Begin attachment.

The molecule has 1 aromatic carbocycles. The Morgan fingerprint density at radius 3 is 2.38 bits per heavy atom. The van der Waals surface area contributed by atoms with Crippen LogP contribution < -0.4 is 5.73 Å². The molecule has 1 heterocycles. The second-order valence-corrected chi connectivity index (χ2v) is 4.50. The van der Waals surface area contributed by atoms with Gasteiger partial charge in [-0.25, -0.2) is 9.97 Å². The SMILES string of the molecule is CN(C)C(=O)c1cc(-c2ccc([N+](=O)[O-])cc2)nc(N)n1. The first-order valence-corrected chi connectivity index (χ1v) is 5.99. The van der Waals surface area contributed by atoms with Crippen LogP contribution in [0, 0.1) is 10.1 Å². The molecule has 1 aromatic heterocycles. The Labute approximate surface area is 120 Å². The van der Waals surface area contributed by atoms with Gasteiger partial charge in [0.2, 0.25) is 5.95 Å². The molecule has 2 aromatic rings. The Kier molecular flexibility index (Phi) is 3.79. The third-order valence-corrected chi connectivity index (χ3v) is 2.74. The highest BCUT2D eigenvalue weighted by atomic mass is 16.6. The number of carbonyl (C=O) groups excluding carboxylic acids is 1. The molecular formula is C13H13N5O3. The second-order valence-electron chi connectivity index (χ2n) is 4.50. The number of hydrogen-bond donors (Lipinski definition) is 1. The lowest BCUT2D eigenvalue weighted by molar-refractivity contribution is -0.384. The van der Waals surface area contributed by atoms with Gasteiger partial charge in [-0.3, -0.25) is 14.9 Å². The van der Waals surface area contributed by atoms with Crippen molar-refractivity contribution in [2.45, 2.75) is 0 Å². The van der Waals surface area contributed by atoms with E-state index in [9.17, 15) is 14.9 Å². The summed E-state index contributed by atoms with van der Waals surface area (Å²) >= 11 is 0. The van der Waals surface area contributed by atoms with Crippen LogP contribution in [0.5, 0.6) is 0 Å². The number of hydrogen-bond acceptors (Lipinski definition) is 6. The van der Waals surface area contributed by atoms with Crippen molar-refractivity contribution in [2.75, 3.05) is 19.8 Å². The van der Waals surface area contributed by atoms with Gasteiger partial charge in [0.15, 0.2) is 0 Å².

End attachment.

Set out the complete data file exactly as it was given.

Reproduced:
The molecule has 1 aromatic carbocycles. The Morgan fingerprint density at radius 3 is 2.38 bits per heavy atom. The van der Waals surface area contributed by atoms with Crippen LogP contribution < -0.4 is 5.73 Å². The molecule has 1 heterocycles. The second-order valence-corrected chi connectivity index (χ2v) is 4.50. The van der Waals surface area contributed by atoms with Gasteiger partial charge in [-0.25, -0.2) is 9.97 Å². The SMILES string of the molecule is CN(C)C(=O)c1cc(-c2ccc([N+](=O)[O-])cc2)nc(N)n1. The first-order valence-corrected chi connectivity index (χ1v) is 5.99. The van der Waals surface area contributed by atoms with Crippen LogP contribution in [0, 0.1) is 10.1 Å². The molecule has 1 aromatic heterocycles. The Labute approximate surface area is 120 Å². The van der Waals surface area contributed by atoms with Gasteiger partial charge in [0.2, 0.25) is 5.95 Å². The molecule has 2 aromatic rings. The Kier molecular flexibility index (Phi) is 3.79. The third-order valence-corrected chi connectivity index (χ3v) is 2.74. The highest BCUT2D eigenvalue weighted by atomic mass is 16.6. The number of carbonyl (C=O) groups excluding carboxylic acids is 1. The molecular formula is C13H13N5O3. The second-order valence-electron chi connectivity index (χ2n) is 4.50. The number of hydrogen-bond donors (Lipinski definition) is 1. The lowest BCUT2D eigenvalue weighted by molar-refractivity contribution is -0.384. The van der Waals surface area contributed by atoms with Gasteiger partial charge in [-0.3, -0.25) is 14.9 Å². The van der Waals surface area contributed by atoms with Crippen molar-refractivity contribution in [2.45, 2.75) is 0 Å². The van der Waals surface area contributed by atoms with E-state index in [9.17, 15) is 14.9 Å². The summed E-state index contributed by atoms with van der Waals surface area (Å²) >= 11 is 0. The van der Waals surface area contributed by atoms with Crippen LogP contribution in [0.5, 0.6) is 0 Å². The number of hydrogen-bond acceptors (Lipinski definition) is 6. The van der Waals surface area contributed by atoms with Crippen molar-refractivity contribution in [2.75, 3.05) is 19.8 Å². The van der Waals surface area contributed by atoms with Gasteiger partial charge in [0.15, 0.2) is 0 Å².